Top 3 contenders for the NFL playoffs this season

Let’s take a look at the teams that made it to the 2022 playoffs and rank their chances of making it back to the playoffs. We’ll take a look at their core level of play from last season, the elements of that game that typically persist from year to year, the changes they’ve made this off-season, and what their competition looks like for 2023.

Naturally, since we expect the American Football Conference (AFC) to be stronger overall than the National Football Conference (NFC), it seems to me that it will be more difficult for teams from the AFC to return to the playoffs.

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Kansas City Chiefs

Why they’re in the first place: They’re the Chiefs.

If any team comes close to consistently making the playoffs in the modern NFL, it’s the Chiefs. Andy Reid’s team has won the AFC West seven consecutive times, including wins in each of Patrick Mahoms’ five seasons as starting quarterback. Mahoms did not play a single playoff away game as the Chiefs played 10 games at Arrowhead and three games at neutral Super Bowls.

It’s likely that Kansas City will have some serious competition for the top spot this season. The Bengals were on their way to first place before Damar Hamlin’s game was canceled in early January. The Bills would have been first if they had beaten the Bengals that week, as they had the head-to-head advantage over the Chiefs. Expect the team to be first in the conference, year after year…

A scenario where the Chiefs don’t make the playoffs at all? It seems that this can only happen if Mahoms is severely injured. Even then, I wouldn’t bet against Reid that he’ll pull the magic out of Blaine Gabbert or whoever the Chiefs bring in to replace Mahoms and end up as the wild card. Barring the unthinkable, the Chiefs will return to the playoffs for the 11th time in 12 attempts under Reid as head coach.

Philadelphia Eagles

Why they’re in second place: Long way to the top.

The Eagles finished last season 14-1 with Jalen Hearts as the starting quarterback, then added two playoff crushes before losing the Super Bowl. The ESPN Football Index (FPI) named them the best team in the league ahead of the Chiefs’ title game, though this was partly due to the way they thrashed the 49ers; I’m not sure if the algorithm knows what it’s like to play fourth quarterback Josh Johnson.

There are reasons to believe that the Eagles will take a step back. They lost five starting guards, including both linebackers and free guards. Their coordinators left for the posts of head coaches. They were the third healthiest team in football, including an attacking line that only missed three starts all season. Philadelphia also won 6 of 7 games decided by seven points or less, a streak of solid close-game performances that ended on the biggest stage.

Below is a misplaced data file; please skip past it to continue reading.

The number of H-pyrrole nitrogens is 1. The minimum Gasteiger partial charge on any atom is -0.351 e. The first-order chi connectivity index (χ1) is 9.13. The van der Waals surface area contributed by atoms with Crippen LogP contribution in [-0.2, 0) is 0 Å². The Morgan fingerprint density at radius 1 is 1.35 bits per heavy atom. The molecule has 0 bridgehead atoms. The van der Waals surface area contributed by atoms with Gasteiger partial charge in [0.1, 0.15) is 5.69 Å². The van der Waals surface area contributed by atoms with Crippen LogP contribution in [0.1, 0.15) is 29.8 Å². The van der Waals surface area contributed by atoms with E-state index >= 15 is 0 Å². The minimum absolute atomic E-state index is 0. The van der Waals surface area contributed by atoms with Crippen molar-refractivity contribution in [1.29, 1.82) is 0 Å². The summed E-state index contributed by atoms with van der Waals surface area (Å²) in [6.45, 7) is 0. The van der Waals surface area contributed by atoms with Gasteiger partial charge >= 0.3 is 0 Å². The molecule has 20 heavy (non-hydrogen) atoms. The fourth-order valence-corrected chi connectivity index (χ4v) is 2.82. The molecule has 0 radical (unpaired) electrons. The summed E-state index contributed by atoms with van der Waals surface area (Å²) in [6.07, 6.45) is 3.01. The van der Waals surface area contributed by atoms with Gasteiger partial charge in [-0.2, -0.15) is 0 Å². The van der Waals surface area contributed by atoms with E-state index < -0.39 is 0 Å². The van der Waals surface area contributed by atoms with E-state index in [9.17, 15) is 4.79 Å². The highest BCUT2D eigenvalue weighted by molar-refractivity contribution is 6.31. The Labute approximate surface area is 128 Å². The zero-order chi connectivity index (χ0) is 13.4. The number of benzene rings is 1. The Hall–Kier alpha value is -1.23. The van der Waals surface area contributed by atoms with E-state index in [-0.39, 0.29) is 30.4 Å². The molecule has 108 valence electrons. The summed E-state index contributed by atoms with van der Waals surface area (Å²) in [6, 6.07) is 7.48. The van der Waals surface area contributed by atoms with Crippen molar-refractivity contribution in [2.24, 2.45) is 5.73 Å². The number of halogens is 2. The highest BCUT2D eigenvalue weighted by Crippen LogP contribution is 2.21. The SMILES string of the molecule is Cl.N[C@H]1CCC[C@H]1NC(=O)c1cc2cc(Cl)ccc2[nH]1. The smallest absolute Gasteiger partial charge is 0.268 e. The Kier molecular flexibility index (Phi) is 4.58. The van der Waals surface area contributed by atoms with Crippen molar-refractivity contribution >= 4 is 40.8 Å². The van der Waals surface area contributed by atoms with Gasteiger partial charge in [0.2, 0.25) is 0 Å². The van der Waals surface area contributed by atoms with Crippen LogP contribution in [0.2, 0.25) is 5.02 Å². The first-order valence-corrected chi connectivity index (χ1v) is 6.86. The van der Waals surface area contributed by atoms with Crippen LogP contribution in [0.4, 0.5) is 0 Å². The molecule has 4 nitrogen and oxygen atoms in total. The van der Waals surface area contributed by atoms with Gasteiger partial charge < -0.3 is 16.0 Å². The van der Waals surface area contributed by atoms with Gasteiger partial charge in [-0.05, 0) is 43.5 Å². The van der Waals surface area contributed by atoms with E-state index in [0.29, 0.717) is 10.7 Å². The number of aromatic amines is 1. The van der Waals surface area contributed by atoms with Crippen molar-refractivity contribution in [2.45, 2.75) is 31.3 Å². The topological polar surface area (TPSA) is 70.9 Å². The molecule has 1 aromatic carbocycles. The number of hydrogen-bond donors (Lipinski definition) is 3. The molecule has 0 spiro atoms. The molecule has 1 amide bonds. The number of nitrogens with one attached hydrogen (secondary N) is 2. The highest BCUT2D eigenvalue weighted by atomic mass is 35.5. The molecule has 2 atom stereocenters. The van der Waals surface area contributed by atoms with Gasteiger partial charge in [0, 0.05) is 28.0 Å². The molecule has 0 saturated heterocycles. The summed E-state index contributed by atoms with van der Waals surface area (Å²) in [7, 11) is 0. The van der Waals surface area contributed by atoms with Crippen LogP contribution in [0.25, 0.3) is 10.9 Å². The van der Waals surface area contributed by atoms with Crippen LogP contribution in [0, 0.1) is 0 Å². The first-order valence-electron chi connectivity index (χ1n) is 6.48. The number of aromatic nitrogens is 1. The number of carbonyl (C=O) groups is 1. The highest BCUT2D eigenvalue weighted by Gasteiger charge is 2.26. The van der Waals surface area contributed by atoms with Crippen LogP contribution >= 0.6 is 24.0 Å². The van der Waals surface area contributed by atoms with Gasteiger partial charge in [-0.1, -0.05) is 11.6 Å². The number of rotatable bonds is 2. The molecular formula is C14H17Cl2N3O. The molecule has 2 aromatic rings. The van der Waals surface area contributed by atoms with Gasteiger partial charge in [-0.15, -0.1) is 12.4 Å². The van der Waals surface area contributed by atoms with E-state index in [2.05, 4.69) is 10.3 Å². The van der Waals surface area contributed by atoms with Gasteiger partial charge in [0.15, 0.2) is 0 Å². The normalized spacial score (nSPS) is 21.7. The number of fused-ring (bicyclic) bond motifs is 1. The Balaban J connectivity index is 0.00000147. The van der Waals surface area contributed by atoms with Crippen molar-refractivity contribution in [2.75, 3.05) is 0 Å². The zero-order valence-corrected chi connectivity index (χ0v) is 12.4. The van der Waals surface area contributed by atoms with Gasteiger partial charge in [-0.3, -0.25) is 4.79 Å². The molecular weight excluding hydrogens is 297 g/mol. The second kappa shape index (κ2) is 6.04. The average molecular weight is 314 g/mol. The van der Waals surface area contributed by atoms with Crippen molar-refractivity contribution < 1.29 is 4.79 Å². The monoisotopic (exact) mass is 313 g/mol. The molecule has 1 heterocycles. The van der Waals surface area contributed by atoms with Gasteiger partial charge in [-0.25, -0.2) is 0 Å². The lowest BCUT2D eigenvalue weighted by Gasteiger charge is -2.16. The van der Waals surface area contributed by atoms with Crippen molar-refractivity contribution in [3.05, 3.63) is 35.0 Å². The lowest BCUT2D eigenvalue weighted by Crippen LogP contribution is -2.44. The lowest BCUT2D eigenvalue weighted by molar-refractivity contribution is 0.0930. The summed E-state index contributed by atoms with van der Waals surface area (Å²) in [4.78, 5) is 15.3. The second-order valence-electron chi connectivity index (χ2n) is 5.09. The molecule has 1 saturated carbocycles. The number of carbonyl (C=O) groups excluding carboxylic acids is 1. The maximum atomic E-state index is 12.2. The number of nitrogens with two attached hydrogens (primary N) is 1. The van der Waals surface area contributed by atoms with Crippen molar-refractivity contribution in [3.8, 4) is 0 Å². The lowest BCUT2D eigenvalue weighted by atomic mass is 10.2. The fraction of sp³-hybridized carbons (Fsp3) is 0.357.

Even if the Eagles fall three wins, which seems reasonable in light of the circumstances, they will still be an 11-win team with a good chance of contending for the division title. Given how uncompetitive and crowded the NFC is expected to be, teams with significant potential seem like safe bets to advance into January.

Dallas Cowboys

Why they are in third place: They have high potential.

The FPI even named the Cowboys the best team in the league ahead of their Week 18 loss to the Commanders. Dallas then had one of the most impressive performances of the year, destroying the Buckeners before losing (in the Cowboys’ spirit) the 49ers in the quarterfinals.

Dallas was the fifth-best point margin in the league, which speaks to its potential on both sides of the field. Dak Prescott’s interception rate is likely to return to his career average, which was the only real offensive vulnerability for much of last season. Dan Quinn’s defense ranks fourth in the NFL in points per possession over the past two seasons. Even with Mike McCarthy unlikely to improve offense, the Cowboys are well-positioned to be a top 10 team on both sides of the field in 2023.

Perhaps there is an argument that the Cowboys should be close or even ahead of the Eagles as the season approaches. While the Jalen Hearts extension forced Philadelphia to cut defensive spending, Dallas faced its own difficult financial situation a year ago and was able to invest more this offseason. The team parted ways with Itzekiel Elliott and allowed Dalton Schultz to go free-market, but added important veterans Stephon Gilmour and Brandin Cooks. In a conference where so many teams have an obvious disadvantage on one side of the field, the Cowboys’ offensive and defensive reliability makes them attractive.

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